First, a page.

Billy Crystal hasn’t directed a movie since 2001’s “61*,” the story of the 1961 home-run race between the New York Yankees’ Roger Maris and Mickey Mantle — but he’s behind the camera again and also is the co-writer and star of the bittersweet comedy/drama “Here Today.”
It’s based on a short story by his longtime friend, the veteran comedy writer Alan Zweibel.
“I saw Alan on ‘Letterman’ telling this story,” Crystal said. “There was this horrific charity lunch he had with somebody who bid on him, and he was the prize. Aand he finds out she only paid $22 for him. Then, she proceeds to have an allergic reaction to seafood salad. He then has to call an ambulance for her. He has no idea who she is, and she doesn’t have insurance. So this charity luncheon cost him $2,300.
“So I actually emailed him as they were going to commercial, and I said, ‘Alan, this is the beginning of something. This is a great way for these two to meet. It’s hilarious. But then: Who are they?’ ”
This was the foundation for “Here Today,” now in theaters, in which Crystal plays Charlie Burnz, a celebrated TV/movie/stage comedy writer in the early stages of dementia, and Tiffany Haddish is Emma Payge, a brassy but warmhearted street singer who becomes unlikely friends with Charlie and sticks with him through funny times and moments of true pain.
And, yep, their first meeting in the movie is at lunch, where Charlie learns he was a $22 prize at a charity auction, and Emma has a terrible reaction to seafood.
Crystal said it’s been so long since he last directed because he hadn’t found another movie project till now “that I loved to the point I really wanted to give up a year or two of my life. During that time, I was on Broadway twice and touring and doing things that were very satisfying, things I didn’t want to give up. Then, when we started talking about [this movie], and we started to drill into, ‘Who are these two people?’
“When Alan I discussed somebody for me to play, we both hit on this guy who was a mentor to both of us. His name was Herb Sargent.”
Sargent was a longtime writer/producer on “The Tonight Show” and “Saturday Night Live,” for which he co-created “Weekend Update” with Chevy Chase.
“He was a wonderful editor, writer, bon vivant and such a lovely guy,” Crystal said. “And so I thought of him” in creating the character of Charlie.
“And then I was taking care of a relative who had the onset of dementia. She wrote six books and was the editor for the Book of the Month club. And one day she came to me and said, ‘I need your help, I’m losing my words.’ I thought it was so powerful that somebody whose currency is words was now going broke.”
In “Here Today,” when Charlie begins to lose his words, he can’t turn to his grown children for help because his relationship with them has been strained ever since his wife, their mother, died under tragic circumstances. Charlie’s daughter, in particular, blames him.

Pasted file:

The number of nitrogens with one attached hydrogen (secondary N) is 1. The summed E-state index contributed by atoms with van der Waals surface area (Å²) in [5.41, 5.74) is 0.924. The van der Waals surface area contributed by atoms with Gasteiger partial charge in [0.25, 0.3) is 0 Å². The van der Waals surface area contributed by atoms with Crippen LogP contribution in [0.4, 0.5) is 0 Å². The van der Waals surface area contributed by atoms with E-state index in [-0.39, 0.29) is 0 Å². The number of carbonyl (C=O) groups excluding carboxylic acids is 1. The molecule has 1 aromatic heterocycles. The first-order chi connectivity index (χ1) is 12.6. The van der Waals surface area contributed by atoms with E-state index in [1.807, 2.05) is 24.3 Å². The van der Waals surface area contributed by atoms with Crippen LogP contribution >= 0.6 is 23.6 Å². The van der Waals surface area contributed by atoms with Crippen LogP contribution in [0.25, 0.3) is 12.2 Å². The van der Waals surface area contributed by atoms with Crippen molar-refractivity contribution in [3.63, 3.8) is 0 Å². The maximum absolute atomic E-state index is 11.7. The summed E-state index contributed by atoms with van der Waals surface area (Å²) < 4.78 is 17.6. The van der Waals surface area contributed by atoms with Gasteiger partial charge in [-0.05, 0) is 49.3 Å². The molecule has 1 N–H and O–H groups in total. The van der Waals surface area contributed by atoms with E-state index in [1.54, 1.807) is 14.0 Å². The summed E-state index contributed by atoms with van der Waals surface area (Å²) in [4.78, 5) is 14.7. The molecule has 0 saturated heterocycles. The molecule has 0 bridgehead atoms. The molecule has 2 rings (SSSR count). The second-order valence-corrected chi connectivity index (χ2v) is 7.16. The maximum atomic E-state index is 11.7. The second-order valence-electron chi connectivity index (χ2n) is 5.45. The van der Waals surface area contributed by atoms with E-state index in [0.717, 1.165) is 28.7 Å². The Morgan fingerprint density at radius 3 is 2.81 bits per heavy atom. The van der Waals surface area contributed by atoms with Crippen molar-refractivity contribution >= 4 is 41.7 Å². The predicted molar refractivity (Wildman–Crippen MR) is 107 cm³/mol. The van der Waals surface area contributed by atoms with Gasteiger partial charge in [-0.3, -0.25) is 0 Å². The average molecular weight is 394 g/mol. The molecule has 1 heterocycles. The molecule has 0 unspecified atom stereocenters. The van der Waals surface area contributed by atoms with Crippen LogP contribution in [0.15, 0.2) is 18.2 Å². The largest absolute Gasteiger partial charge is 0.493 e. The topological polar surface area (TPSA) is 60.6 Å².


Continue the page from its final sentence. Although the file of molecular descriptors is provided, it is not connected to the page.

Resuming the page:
It’s Charlie’s relatively new friend Emma who says she’ll help as much as she can for as long as she can. Though Haddish has a couple of her signature, over-the-top, big-swing comedic scenes, she also plays gentler notes in the more serious moments — a side she hasn’t shown in a lot of roles.
“She was very open to stretching herself into what Emma needed to be,” Crystal said. “That’s why I think it’s a fantastic performance and a very loving one. She had to get very emotional in one scene where she hears about the darkest moment in [Charlie’s] life, and she needed to cry, and she was really scared about doing it because she hadn’t onscreen — and, in her own life, she’s very protective of her emotions.
“So I cleared the set, it was just [the two of us], and the cameraman shooting over me, onto her, and she’s not getting there, and then I just started talking to her about her life and not be afraid,” he said. “It was almost like landing a plane with someone who’s not a pilot, ‘And with the left pedal, ease it down, ease it down.’ And then she gave me the moment, and it was a beautiful thing.
“That’s the beauty of movies and the frustrating thing about making them. They’re forever. They’re forever. And you have to get it, as an actor, you have to stay in those moments no matter how uncomfortable it can be with all those people around you. You have to find that space to … stay in that character.”
In addition to his Wikipedia-bursting biography as a writer, filmmaker, actor, Broadway star, etc., etc., Crystal has hosted the Oscars nine times. So I had to ask: If the phone rang, and it was the Academy asking him to come back one more time in 2022, what would he say?
“Oh, this was going so well, Richard,” came the reply, accompanied by laughter and followed by the dodge of an old pro.
“If they called, I would say, ‘I don’t know. Why don’t you watch “Here Today” first?’ ”